Report on “Kurdish Resistance in Turkey and Syria” meeting (November 2016)

Date:

About 50 people gathered in the Teacher’s Club on Monday evening for a public meeting organised by Rojava Calling.

Speaking at the meeting were Faysal Sariyildiz, People’s Democratic Party (HDP) MP in Turkey, and Calvin James, a Dublin born DJ and activist who spent 6 months as a volunteer medic in northern Syria in 2016. Faysal joined the meeting by Skype from Brussels as the Turkish state recently cancelled his passport.

Calvin spoke about his time living in Northern Syria, working as a volunteer medic and ambulance driver with Heyva Sor A Kurd's emergency response team (or the Kurdish Red Crescent). He was living 800m away from the devastating blast in Qamishli on July 27th in which Daesh killed 44 people and injured 170. Calvin was behind the front line when Manbij was liberated from Daesh fighters in August. He and his colleagues have been on the front line, most times being the first to respond. Upon his return to Ireland, Calvin created Syrias Vibes along with his brother Andy. They aim to use the power of music and good vibes to support medical emergency services in order to help the people of Syria.

Last week, the two joint leaders of Turkey’s pro-Kurdish Peoples’ Democratic party (HDP) were detained in Turkey along with at least 10 MPs because of their reluctance to give testimony for crimes linked to “terrorist propaganda”. Faysal Sariyildiz, People’s Democratic Party (HDP) MP and former journalist, told the meeting of how these arrests form part of the Turkish state’s ongoing attacks on civil liberties. Since the attempted coup earlier this year, Turkey has suspended, dismissed or detained over 100,000 people – including soldiers, judges, teachers, media workers and politicians - and banned hundreds of civil society associations and NGOs. Faysal compared Turkish President Erdoğan’s regime to the fascist dictatorship in 1930s Italy.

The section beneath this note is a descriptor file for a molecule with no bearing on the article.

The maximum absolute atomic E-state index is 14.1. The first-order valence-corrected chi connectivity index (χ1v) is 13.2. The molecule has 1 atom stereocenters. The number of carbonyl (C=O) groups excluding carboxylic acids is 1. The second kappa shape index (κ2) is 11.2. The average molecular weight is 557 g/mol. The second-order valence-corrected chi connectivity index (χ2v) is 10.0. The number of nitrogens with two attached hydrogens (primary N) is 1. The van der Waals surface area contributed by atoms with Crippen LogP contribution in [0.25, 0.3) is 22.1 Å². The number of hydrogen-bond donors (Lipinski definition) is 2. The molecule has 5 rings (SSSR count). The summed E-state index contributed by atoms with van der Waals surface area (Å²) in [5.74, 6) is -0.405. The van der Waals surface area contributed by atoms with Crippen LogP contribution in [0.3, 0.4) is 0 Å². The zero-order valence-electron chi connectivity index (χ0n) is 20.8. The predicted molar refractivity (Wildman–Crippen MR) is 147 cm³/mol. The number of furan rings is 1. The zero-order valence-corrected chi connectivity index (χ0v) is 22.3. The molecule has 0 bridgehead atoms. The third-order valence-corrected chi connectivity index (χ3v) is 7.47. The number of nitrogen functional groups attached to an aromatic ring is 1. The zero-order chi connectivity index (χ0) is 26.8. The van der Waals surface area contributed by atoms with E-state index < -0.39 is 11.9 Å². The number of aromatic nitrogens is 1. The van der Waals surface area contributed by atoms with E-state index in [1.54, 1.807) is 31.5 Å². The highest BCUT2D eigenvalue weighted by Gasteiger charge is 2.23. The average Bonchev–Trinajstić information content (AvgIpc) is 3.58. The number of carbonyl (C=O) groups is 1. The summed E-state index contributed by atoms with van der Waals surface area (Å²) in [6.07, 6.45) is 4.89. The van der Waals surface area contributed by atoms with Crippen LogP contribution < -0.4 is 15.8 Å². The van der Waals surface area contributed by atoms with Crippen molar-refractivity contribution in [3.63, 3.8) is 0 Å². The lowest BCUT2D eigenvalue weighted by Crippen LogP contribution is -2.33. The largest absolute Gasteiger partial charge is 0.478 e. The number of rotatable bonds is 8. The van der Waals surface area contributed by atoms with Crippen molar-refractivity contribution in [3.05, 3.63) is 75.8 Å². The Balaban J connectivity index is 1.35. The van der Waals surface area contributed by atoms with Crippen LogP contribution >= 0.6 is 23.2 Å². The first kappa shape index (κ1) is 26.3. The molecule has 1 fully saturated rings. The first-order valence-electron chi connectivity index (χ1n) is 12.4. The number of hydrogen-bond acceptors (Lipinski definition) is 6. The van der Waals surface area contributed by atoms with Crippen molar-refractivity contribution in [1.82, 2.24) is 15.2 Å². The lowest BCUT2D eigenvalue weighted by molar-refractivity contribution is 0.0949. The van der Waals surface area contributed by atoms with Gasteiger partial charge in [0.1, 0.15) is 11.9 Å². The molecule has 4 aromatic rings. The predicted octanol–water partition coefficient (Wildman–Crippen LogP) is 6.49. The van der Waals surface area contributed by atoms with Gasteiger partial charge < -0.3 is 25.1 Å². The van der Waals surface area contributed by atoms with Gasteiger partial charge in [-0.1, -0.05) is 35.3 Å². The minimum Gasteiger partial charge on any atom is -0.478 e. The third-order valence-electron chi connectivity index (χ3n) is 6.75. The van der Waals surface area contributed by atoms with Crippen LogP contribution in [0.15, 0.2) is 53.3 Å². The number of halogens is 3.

Turkey is currently applying for EU membership. A meeting of the EU Foreign Ministers in Brussels offered criticism of Turkey’s crackdown. However, calls to suspend Ankara’s EU membership bid were not supported, partly because Turkey is a member of the NATO military alliance and partly because of Turkey's role in maintaining Fortress Europe's racist and degrading border policies. More than 10,000 migrants have died crossing the Mediterranean since 2014.

During the questions and answers that followed, the speakers and members of Rojava Calling outlined what can be done here in Ireland. Raising awareness among the wider population is important, particularly of the Turkish state’s human rights abuses and the very real threat of massacres directed against civilians in the near future. Rojava Calling is currently meeting with TDs at the Dáil to tell them that the Irish state needs to move beyond issuing formal condemnations of repression. That time is past. Ireland needs to impose and advocate diplomatic and economic sanctions on Turkey.

From an anarchist perspective, the path to Dáil Éireann is not the path to victory for our movements. However, a well-organised popular campaign, along the lines of the boycott to end apartheid in 1980s South Africa or the Boycott, Divestment, Sanctions (BDS) movement to end Israel’s oppression of Palestinians today, has the potential to pressure the Irish state into taking more stringent measures against Turkey. A boycott of Turkey's tourism industry is already in place and could potentially be widened to other areas of the state's economy.  

After a lively discussion, the meeting ended with everyone expressing thanks to the two speakers and to the meeting organisers.

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